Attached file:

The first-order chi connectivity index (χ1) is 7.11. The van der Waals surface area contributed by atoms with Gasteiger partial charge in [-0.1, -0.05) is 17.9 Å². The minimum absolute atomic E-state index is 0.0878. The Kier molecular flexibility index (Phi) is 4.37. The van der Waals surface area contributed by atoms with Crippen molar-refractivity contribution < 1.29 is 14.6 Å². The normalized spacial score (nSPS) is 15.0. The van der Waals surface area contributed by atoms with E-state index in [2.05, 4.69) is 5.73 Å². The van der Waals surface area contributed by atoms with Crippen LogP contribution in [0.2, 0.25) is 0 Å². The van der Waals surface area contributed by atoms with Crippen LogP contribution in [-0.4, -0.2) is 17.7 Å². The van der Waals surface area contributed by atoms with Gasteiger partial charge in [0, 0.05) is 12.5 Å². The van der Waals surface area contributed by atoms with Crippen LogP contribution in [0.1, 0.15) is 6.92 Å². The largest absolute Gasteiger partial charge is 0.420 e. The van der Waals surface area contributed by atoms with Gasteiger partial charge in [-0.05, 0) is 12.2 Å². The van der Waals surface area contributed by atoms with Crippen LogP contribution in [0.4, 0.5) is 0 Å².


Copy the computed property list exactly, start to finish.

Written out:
The first-order chi connectivity index (χ1) is 7.11. The van der Waals surface area contributed by atoms with Gasteiger partial charge in [-0.1, -0.05) is 17.9 Å². The minimum absolute atomic E-state index is 0.0878. The Kier molecular flexibility index (Phi) is 4.37. The van der Waals surface area contributed by atoms with Crippen molar-refractivity contribution < 1.29 is 14.6 Å². The normalized spacial score (nSPS) is 15.0. The van der Waals surface area contributed by atoms with E-state index in [2.05, 4.69) is 5.73 Å². The van der Waals surface area contributed by atoms with Crippen LogP contribution in [0.2, 0.25) is 0 Å². The van der Waals surface area contributed by atoms with Crippen LogP contribution in [-0.4, -0.2) is 17.7 Å². The van der Waals surface area contributed by atoms with Gasteiger partial charge in [0, 0.05) is 12.5 Å². The van der Waals surface area contributed by atoms with Crippen LogP contribution in [0.1, 0.15) is 6.92 Å². The largest absolute Gasteiger partial charge is 0.420 e. The van der Waals surface area contributed by atoms with Gasteiger partial charge in [-0.05, 0) is 12.2 Å². The van der Waals surface area contributed by atoms with Crippen LogP contribution in [0.4, 0.5) is 0 Å².